This article looks at the use of Web 2.0 in Italian language teaching and its potential to provide creative teaching routes through the Internet and the digital world and additional strategies to motivate students. It details the effectiveness of some applications and game-based learning platforms as tools for reinforcing learning experiences, informed by the pedagogical approach of “doing with the language”, that strategically engage students with oriented oral and written tasks. The premise of this approach is that digital educational tools are particularly suitable for students who are digitally native. In a university context, language learning normally takes place during a few contact hours of formal teaching in class. It is, therefore, important to constantly motivate our learners to explore the language also outside the classroom. The latter may be achieved by giving them the opportunity to familiarize themselves with the possibilities of informal e-learning available on private and social internet spaces. The article presents some practical Web 2.0 scenarios that I have introduced in my courses and gives practical examples of how the students have benefited from them. Initial results show that the web fosters the creation of a virtual environment which is highly productive for personal language learning.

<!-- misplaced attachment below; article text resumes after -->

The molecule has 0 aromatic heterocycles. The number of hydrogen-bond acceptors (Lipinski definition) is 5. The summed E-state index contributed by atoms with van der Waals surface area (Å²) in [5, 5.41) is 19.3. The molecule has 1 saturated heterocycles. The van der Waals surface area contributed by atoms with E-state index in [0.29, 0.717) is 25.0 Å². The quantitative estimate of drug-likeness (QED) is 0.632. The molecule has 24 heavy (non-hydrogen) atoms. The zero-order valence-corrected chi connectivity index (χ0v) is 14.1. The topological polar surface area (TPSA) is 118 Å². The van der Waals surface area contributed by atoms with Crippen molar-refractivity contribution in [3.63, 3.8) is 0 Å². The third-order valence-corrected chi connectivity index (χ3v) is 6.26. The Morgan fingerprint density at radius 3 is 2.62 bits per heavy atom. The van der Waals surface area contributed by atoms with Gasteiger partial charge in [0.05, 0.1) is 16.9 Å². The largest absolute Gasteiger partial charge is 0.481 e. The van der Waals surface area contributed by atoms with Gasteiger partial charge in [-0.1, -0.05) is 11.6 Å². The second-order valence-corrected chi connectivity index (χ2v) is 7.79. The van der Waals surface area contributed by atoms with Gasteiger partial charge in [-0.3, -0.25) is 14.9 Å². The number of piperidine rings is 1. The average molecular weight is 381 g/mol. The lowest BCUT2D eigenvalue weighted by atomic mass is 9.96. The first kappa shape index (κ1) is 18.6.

|Publication status||Unpublished - 2015|
|Event||SIS, The Society for Italian Studies, Biennial Conference - Oxford University, UK, Oxford|
Duration: 28 Sep 2015 → 30 Sep 2015
|Conference||SIS, The Society for Italian Studies, Biennial Conference|
|Period||28/09/15 → 30/09/15|
- independent learning – motivation – creativity – innovation in teaching and learning – multitasking activities
Cecconi, E. (2015). Online Learning in the Italian Language Curriculum. The potential of Web 2.0 for the creative and efficient teaching of the Italian language in a university context: encouraging positive feelings and motivating students inside and outside of the classroom. Paper presented at SIS, The Society for Italian Studies, Biennial Conference, Oxford, .